Lightening Rod Strickland wasn't a super shooter, or a big body, but his tiny frame and quick speed allowed him to knife his way between defenders and down the key.
There he could either pop up for a lay-in or kick out a pass to an open teammate. Rod Strickland still owns the Blazers' record with 20 assists in a single game.
Though Pippen's glory days came several years before his time in Portland (he won six NBA championships with the Chicago Bulls), he still is one of the most talented and biggest names ever to put on a Blazers' jersey.
The refined, multi-faceted game of Pippen (he could play any position from point guard to power forward) allowed the Trail Blazers' the versatility they needed to compete in the West during the late 1990s.
"Sabas," as he was called, joined the ranks of the Blazers' elite long after his prime had come to and end.
Coming to the NBA from Europe, Sabonis quickly adjusted to the American game by proving his worth with soft jump hooks, pin-point passing and long range marksmanship.
With a 7'3'' frame and tremendous rebounding and shot blocking ability, this big man could do it all, even down to the duties of your average point guard.
Thompson was a tenacious rebounder, great scorer and solid shot blocker for the Blazers in the 1980s.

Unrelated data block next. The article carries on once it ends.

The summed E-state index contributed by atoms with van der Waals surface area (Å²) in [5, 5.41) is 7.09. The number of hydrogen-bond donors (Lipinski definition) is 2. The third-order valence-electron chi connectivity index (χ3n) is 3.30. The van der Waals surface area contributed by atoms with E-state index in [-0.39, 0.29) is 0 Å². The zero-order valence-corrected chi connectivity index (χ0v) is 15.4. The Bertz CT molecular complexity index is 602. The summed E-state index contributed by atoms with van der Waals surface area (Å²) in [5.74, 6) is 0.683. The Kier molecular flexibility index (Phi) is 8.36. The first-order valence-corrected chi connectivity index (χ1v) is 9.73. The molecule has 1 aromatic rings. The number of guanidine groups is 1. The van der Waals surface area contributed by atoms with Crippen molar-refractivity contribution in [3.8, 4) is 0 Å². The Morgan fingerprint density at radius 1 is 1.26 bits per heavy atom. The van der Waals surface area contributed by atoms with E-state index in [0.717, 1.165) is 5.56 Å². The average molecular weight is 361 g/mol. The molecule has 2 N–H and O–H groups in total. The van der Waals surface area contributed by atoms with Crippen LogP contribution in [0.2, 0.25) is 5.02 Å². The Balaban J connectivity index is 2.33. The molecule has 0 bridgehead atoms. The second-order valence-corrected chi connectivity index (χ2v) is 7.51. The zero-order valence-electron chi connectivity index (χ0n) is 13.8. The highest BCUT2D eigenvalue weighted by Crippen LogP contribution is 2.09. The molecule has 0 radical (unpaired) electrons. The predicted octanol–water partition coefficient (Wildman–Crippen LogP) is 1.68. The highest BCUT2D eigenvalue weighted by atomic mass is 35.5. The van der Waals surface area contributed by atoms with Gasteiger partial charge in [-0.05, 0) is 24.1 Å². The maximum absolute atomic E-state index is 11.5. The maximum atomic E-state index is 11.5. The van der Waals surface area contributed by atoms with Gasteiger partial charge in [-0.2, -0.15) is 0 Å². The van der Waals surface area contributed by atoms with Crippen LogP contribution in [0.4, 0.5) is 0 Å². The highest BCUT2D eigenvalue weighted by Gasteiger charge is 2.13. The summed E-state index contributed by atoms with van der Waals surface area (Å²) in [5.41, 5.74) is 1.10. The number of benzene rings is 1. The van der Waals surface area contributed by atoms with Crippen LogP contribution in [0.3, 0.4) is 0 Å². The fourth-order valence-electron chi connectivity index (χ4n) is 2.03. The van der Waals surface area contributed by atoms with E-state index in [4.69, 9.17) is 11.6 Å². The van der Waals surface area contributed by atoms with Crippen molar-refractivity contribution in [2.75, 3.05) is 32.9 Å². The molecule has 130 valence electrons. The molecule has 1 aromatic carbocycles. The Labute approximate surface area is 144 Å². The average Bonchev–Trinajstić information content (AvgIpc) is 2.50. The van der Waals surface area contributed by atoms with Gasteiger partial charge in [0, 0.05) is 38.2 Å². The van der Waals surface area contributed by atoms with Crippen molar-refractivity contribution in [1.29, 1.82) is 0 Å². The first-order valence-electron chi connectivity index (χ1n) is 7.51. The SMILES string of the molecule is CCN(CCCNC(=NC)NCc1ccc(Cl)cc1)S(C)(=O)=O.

His length and skill helped rank him among the top 10 Trail Blazers of all time.
Though Roy battled knee injuries long before he ever reached his prime, he still has been one of the biggest game changing players Portland has ever had.
Known for knocking down clutch shots in close games, Roy excels in pressure situations where he can utilize his killer crossover and sharp shooting to help Portland win games.
Left -- Maurice Lucas in His Later Years as Blazers' Ast. Coach
The Enforcer was a big bodied bull for the Blazers in the late 1970s. His rough style of play and in-your-face attitude helped push Portland to the NBA championship.
He later became an assistant coach for the Trail Blazers.
Averaging over twenty-one points per game and being a solid passer helped Geoff Petrie earn a spot among the top five Trail Blazers of all time.
Petrie was drafted No. 8 overall in the 1970 NBA draft, Portland's first draft as a professional ball club.
Wicks was a big time scorer and even bigger rebounder for Portland in his five seasons as a Blazer.
Drafted No. 2 overall in the 1971 NBA draft, Sidney Wicks quickly became one of the best players Portland ever had by being able to perform solidly in the three main categories of scoring, rebounding and passing.
Terry Porter ranks as the third best Blazer ever, and best point guard in franchise history.
Porter is No. 1 all-time with Portland in three-pointers and assists and was a clutch performer in many a game for the Blazers during their run to the NBA Finals in the early 1990s.
Porter has also been a recipient of the J. Walter Kennedy Citizenship award.
Big Red was the go-to guy during Portland's 1977 NBA championship season.
His scoring and rebounding abilities have lead him to being considered not only top two in Portland team history but among the NBA's all-time elite as well.
And the best player in Portland Trail Blazers' franchise history is none other than Clyde "The Glide" Drexler. Drexler averaged over 20 points per game in nearly every season with Portland.
His solid rebounding, passing, and stealing ability was rivaled only by Michael Jordan in the 1990s. Clyde was a gold medal winner in the 1992 Olympics in Barcelona.